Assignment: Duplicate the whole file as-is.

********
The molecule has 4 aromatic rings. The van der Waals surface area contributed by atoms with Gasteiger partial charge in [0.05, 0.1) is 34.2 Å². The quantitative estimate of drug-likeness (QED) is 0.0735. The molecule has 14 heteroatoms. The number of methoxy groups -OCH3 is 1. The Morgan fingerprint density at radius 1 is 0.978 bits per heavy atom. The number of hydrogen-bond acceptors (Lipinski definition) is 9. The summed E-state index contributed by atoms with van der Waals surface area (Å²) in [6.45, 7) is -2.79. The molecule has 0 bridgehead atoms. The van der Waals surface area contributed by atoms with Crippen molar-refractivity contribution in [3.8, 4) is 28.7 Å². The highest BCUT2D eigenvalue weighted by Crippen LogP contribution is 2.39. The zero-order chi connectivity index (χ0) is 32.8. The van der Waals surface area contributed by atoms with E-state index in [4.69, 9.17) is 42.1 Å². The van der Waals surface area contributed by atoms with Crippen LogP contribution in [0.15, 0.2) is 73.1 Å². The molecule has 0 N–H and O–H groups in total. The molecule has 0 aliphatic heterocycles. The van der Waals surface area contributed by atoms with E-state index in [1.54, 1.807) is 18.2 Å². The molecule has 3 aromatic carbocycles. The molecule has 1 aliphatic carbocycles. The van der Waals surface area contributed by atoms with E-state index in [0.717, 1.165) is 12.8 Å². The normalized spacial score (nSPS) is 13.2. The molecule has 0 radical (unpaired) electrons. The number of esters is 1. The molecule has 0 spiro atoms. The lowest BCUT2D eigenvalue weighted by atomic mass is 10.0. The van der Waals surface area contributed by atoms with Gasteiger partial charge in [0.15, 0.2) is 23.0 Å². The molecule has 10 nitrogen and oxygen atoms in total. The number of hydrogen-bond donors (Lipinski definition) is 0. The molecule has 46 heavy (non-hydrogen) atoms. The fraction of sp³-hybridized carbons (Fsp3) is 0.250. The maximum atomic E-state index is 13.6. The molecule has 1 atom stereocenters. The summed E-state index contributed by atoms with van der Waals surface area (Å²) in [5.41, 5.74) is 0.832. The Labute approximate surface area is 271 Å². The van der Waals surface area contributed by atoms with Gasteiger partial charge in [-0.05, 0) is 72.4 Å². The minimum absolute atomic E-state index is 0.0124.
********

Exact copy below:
The molecule has 4 aromatic rings. The van der Waals surface area contributed by atoms with Gasteiger partial charge in [0.05, 0.1) is 34.2 Å². The quantitative estimate of drug-likeness (QED) is 0.0735. The molecule has 14 heteroatoms. The number of methoxy groups -OCH3 is 1. The Morgan fingerprint density at radius 1 is 0.978 bits per heavy atom. The number of hydrogen-bond acceptors (Lipinski definition) is 9. The summed E-state index contributed by atoms with van der Waals surface area (Å²) in [6.45, 7) is -2.79. The molecule has 0 bridgehead atoms. The van der Waals surface area contributed by atoms with Crippen molar-refractivity contribution in [3.8, 4) is 28.7 Å². The highest BCUT2D eigenvalue weighted by Crippen LogP contribution is 2.39. The zero-order chi connectivity index (χ0) is 32.8. The van der Waals surface area contributed by atoms with E-state index in [4.69, 9.17) is 42.1 Å². The van der Waals surface area contributed by atoms with Crippen LogP contribution in [0.15, 0.2) is 73.1 Å². The molecule has 0 N–H and O–H groups in total. The molecule has 0 aliphatic heterocycles. The van der Waals surface area contributed by atoms with E-state index in [1.54, 1.807) is 18.2 Å². The molecule has 3 aromatic carbocycles. The molecule has 1 aliphatic carbocycles. The van der Waals surface area contributed by atoms with E-state index in [0.717, 1.165) is 12.8 Å². The normalized spacial score (nSPS) is 13.2. The molecule has 0 radical (unpaired) electrons. The number of esters is 1. The molecule has 0 spiro atoms. The lowest BCUT2D eigenvalue weighted by atomic mass is 10.0. The van der Waals surface area contributed by atoms with Gasteiger partial charge in [0.15, 0.2) is 23.0 Å². The molecule has 10 nitrogen and oxygen atoms in total. The number of hydrogen-bond donors (Lipinski definition) is 0. The molecule has 46 heavy (non-hydrogen) atoms. The fraction of sp³-hybridized carbons (Fsp3) is 0.250. The maximum atomic E-state index is 13.6. The molecule has 1 atom stereocenters. The summed E-state index contributed by atoms with van der Waals surface area (Å²) in [5.41, 5.74) is 0.832. The Labute approximate surface area is 271 Å². The van der Waals surface area contributed by atoms with Gasteiger partial charge in [-0.05, 0) is 72.4 Å². The minimum absolute atomic E-state index is 0.0124.